A tetralog in three parts

seeking to answer that age-old question:

What is Unicode?

A programmer friend of mine and I were talking about Unicode, as we often do when we're feeling sociable. Of course, this alienates many of our other friends, but usually we do not care, unless they happen to be buying the beer.

On this particular occasion two other friends happened to be in the room, and one of them happened to be buying the beer.

  • One of them, the beer buyer, is a mathematician with some computer experience.
  • The other, a linguist, has good word-processing skills (but is usually unable to get his documents to print, and as a result, lives in perpetual fear of his computer).

They had been listening patiently to our jargon exchange, when the mathematician interrupted us, perhaps in knowledge of the power he held over us.

Mathematician: [provocatively speaking]
“What is Unicode, anyway?”
Programmer: [without hesitation]
“Do you know what ASCII is?”
Mathematician: [characteristically terse]
Programmer: [again without the slightest hesitation]
“Well, Unicode is like ASCII, but bigger.”
Three of us: [smiling and grinning]
... chuckles ...
Linguist: [agonized facial expression, thinking of
the last time Word froze his iMac]
“I don't know what ASCII is.”
Programmer: [who never hesitates]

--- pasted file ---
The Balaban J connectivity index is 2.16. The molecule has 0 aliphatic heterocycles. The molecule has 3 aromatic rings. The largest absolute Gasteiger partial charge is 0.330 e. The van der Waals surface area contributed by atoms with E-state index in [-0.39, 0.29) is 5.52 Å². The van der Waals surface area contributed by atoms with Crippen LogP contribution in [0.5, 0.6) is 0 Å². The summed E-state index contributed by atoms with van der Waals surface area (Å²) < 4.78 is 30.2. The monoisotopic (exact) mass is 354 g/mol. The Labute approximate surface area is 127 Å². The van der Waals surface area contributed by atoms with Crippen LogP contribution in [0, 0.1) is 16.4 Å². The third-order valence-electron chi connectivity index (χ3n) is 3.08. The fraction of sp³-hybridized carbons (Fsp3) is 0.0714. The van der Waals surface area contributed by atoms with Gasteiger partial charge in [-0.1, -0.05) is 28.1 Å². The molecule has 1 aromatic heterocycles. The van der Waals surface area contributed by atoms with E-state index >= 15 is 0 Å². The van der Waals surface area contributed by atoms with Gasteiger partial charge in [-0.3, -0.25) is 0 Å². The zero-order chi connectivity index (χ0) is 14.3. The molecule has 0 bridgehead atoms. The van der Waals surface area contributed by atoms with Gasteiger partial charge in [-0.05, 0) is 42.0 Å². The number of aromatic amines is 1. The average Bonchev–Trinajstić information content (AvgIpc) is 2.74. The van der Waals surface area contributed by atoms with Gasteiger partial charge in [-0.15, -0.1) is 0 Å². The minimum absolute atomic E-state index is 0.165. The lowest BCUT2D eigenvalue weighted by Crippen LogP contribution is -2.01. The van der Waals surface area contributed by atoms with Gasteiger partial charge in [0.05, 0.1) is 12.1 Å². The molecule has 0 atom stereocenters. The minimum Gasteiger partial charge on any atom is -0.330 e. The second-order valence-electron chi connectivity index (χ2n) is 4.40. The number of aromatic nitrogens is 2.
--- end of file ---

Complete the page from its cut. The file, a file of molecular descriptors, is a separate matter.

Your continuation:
“Do you know what a bit is?”
Linguist: [knowing this is the wrong answer]
“Um, something tiny.”
Mathematician: [compassionately]
“A bit is a one or a zero.”
Programmer: [like clockwork]
“Yes. And ASCII is quite a bit like
a bit, but a little bit bigger.”
Linguist: [beatific facial expression, thinking of
conceptual metaphor, and smiling]
“So, Unicode is like a bit, but biggest...”
Epilogue: Miraculously, and not to imply a causal connection here, but from that day forth, the linguist not only became a more confident word processor, but his documents began to print flawlessly. Sadly however, Word continues to crash his iMacto this day.
Disclaimers: While based in part on real-world events, the roles of the characters in this exchange have been changed to protect the innocent. Any resemblance to actual persons in actual roles can only be a by-product of your associative powers, as the author’s imperfect memory, inventive power, and misinterpetation have skewed things beyond all recognition.
Acknowledgements: This web page was made possible in part by the grace of the MIR space-station, which mercifully did not fall on my house in Oakland last night.
Bit Safe: Zero bits were harmed in the making of this web page. (It was sad to harm those zero bits, but what can you do?!)

More? Please see my What is Unicode? web page.
Comments? Please email Richard Cook

Created: Friday, March 23, 2001.
Last modified: 20100125 (converted to xhtml)